Talk like a human – and have a purpose

Humanizing was a much used term during the conference. The importance of humanizing the message and leaning into the consumer with emotive storylines was highlighted by many. Raj Subramaniam, CMO of FedEx and Vineet Mehra, CMO of both used the stage to showcase how their brands have used the power of human storytelling as the very foundation for their brand campaigns. Subramaniam spoke about how FedEx moved the brand message away from how they deliver packages to the impact those packages have when they arrive on the doorstep. In the case of, Mehra explained how by using actual customers, the brand was able to create highly authentic and emotive content to get across the impact of discovering family history that could then be told via earned media as well as creating their own broadcast content with a documentary series.

Brand purpose is another trend that dominated the discussions throughout the event. One of the most powerful sessions of the conference took place on Friday morning when, in a panel discussion outlining the CMO Growth Council’s five key initiatives, Marc Pritchard outlined how society and sustainability can be a driver for growth. Using data from research, Pritchard said that half of consumers take a more positive view of a company that takes a stand on an issue. This simple fact reinforces the importance of every company having a clear purpose – a statement that was backed up by eBay CMO Suzy Deering who used the experience of building trust in the eBay brand as an example of what can be done when a business is built with one principle in mind.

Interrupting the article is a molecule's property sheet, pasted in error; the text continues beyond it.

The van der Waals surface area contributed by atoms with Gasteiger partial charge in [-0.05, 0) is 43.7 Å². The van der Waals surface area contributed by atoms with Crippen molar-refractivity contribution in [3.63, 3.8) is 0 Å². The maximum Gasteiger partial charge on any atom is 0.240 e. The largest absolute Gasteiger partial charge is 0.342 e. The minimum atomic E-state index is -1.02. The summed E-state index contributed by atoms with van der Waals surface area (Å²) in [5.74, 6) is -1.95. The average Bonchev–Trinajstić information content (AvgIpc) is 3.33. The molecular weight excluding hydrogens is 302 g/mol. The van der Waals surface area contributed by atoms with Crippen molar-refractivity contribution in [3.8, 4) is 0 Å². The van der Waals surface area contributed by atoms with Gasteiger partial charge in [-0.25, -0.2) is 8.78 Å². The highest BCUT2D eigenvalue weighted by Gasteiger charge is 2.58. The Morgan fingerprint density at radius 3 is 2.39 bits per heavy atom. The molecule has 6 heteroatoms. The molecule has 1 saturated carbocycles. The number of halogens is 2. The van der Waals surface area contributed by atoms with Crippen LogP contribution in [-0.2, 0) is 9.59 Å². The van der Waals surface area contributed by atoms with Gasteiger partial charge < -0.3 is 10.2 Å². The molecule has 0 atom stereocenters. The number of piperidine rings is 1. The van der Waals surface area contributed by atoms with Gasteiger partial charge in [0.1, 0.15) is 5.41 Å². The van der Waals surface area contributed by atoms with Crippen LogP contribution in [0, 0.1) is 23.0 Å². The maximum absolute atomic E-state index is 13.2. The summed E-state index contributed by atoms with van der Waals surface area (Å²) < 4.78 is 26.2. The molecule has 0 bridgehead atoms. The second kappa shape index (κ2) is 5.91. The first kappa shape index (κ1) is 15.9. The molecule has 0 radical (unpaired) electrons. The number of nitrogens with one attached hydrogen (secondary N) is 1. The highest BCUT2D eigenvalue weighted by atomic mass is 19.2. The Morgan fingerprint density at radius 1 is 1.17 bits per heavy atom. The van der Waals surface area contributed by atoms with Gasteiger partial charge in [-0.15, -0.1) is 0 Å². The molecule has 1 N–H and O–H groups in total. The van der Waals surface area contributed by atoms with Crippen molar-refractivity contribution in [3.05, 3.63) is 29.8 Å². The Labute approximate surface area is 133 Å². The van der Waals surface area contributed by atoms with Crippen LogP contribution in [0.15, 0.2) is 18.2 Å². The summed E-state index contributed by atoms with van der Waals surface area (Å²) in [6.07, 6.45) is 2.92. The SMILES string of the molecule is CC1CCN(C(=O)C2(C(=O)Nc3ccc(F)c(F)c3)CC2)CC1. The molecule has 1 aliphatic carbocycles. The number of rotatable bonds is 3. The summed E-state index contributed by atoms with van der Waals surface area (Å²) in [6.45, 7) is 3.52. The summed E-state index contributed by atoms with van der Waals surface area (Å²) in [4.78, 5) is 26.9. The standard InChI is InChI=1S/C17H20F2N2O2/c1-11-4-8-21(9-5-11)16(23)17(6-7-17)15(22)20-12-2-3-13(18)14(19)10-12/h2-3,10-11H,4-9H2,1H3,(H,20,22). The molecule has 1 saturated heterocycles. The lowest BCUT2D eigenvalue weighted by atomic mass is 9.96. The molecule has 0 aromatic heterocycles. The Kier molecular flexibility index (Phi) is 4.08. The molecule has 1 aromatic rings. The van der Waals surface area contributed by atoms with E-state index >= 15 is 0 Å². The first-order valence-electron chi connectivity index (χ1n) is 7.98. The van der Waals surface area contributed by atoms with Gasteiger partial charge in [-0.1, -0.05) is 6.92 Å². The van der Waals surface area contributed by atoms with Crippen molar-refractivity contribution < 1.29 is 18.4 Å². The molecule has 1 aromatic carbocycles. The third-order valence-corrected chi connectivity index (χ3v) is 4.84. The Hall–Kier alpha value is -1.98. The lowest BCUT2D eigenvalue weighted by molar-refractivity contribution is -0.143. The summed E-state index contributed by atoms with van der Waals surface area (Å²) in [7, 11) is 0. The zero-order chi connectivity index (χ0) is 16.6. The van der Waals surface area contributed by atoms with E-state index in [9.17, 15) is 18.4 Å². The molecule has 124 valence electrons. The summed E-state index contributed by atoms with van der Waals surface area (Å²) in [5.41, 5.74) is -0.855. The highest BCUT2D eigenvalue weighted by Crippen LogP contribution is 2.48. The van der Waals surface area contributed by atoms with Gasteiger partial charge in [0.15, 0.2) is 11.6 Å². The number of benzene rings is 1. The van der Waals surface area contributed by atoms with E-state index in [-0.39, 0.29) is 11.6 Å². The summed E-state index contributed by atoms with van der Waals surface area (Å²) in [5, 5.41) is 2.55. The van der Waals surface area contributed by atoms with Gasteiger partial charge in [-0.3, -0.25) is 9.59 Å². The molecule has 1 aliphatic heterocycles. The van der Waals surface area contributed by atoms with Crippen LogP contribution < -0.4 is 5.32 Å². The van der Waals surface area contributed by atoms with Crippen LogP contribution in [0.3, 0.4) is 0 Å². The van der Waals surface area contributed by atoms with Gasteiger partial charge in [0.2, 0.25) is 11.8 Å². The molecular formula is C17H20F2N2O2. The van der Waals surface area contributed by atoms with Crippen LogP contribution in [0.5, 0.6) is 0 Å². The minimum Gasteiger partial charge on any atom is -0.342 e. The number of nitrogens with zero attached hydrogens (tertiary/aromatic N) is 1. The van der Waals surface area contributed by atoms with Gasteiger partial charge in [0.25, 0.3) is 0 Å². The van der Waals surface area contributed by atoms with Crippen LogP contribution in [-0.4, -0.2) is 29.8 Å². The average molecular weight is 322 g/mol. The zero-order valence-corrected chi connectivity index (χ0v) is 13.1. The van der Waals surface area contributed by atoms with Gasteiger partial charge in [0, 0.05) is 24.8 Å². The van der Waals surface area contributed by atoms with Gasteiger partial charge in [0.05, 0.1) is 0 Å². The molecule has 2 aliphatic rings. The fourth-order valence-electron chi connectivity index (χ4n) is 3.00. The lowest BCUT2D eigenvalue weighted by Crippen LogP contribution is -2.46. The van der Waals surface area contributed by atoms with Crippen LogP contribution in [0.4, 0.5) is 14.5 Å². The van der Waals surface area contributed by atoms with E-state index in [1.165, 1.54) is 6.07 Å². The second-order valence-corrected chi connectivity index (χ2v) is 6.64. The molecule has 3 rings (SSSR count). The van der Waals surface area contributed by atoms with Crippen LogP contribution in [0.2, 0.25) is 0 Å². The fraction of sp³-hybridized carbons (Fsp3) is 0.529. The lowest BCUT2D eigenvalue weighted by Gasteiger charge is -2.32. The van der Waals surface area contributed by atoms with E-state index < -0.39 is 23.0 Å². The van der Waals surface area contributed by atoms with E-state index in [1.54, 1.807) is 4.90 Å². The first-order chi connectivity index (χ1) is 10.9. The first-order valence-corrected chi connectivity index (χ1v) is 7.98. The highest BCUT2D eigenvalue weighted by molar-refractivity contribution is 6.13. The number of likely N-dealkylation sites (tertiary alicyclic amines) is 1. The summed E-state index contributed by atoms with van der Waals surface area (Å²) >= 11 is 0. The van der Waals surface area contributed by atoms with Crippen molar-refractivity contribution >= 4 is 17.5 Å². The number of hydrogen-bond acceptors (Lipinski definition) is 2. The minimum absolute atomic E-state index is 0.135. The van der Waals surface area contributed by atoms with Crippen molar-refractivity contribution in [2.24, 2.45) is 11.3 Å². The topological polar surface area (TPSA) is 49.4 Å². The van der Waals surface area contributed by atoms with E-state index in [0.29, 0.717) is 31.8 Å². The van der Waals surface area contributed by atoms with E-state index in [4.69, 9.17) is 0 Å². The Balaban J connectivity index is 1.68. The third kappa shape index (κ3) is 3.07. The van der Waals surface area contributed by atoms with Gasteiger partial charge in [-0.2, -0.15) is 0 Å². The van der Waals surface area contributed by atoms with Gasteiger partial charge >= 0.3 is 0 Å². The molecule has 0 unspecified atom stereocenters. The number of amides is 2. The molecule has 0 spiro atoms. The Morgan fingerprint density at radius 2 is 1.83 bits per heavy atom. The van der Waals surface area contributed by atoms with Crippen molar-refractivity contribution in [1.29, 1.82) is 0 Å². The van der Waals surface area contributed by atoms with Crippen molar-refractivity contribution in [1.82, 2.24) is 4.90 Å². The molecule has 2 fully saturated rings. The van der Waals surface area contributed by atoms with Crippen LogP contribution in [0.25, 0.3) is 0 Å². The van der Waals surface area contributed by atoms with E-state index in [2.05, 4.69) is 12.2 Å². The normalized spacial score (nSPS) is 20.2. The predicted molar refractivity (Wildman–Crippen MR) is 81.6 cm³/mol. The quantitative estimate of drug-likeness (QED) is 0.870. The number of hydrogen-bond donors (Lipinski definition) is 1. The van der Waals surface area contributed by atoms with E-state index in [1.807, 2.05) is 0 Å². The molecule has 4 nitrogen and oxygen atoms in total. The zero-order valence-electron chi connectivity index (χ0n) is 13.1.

Pritchard went further. Using P&G’s own data, he said they found ads featuring women in gender equal roles perform significantly better, translating into 26 percent higher sales growth. The impact of creating gender and racial equality in the economy would, he stated, add $28 trillion to the global economy if gender equality was achieved and in the US, the economy would receive a $2 trillion boost if racial equality was achieved.

Embrace agility